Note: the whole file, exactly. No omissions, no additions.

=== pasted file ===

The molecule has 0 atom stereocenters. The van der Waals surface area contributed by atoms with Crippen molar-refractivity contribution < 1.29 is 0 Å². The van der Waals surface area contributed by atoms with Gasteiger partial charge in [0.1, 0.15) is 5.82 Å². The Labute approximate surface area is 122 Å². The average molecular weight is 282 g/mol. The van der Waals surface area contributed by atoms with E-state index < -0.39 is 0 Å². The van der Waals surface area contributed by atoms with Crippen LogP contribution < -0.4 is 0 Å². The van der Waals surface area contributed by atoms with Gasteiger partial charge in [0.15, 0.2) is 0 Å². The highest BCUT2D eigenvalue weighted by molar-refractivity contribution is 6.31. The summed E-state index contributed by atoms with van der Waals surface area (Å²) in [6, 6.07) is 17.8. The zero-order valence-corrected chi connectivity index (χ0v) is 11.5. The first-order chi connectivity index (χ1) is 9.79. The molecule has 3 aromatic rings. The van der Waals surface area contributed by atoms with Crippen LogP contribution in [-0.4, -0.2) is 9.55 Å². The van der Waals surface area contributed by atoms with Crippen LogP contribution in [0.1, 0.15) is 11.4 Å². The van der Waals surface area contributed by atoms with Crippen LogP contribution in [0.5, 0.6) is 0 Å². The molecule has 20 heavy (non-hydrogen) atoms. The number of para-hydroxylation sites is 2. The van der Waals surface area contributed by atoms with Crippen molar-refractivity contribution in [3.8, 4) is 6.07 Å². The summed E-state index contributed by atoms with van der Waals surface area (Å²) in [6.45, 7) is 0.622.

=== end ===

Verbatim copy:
The molecule has 0 atom stereocenters. The van der Waals surface area contributed by atoms with Crippen molar-refractivity contribution < 1.29 is 0 Å². The van der Waals surface area contributed by atoms with Gasteiger partial charge in [0.1, 0.15) is 5.82 Å². The Labute approximate surface area is 122 Å². The average molecular weight is 282 g/mol. The van der Waals surface area contributed by atoms with E-state index < -0.39 is 0 Å². The van der Waals surface area contributed by atoms with Crippen LogP contribution < -0.4 is 0 Å². The van der Waals surface area contributed by atoms with Gasteiger partial charge in [0.15, 0.2) is 0 Å². The highest BCUT2D eigenvalue weighted by molar-refractivity contribution is 6.31. The summed E-state index contributed by atoms with van der Waals surface area (Å²) in [6, 6.07) is 17.8. The zero-order valence-corrected chi connectivity index (χ0v) is 11.5. The first-order chi connectivity index (χ1) is 9.79. The molecule has 3 aromatic rings. The van der Waals surface area contributed by atoms with Crippen LogP contribution in [-0.4, -0.2) is 9.55 Å². The van der Waals surface area contributed by atoms with Crippen LogP contribution in [0.1, 0.15) is 11.4 Å². The van der Waals surface area contributed by atoms with Crippen LogP contribution in [0.5, 0.6) is 0 Å². The molecule has 20 heavy (non-hydrogen) atoms. The number of para-hydroxylation sites is 2. The van der Waals surface area contributed by atoms with Crippen molar-refractivity contribution in [3.8, 4) is 6.07 Å². The summed E-state index contributed by atoms with van der Waals surface area (Å²) in [6.45, 7) is 0.622.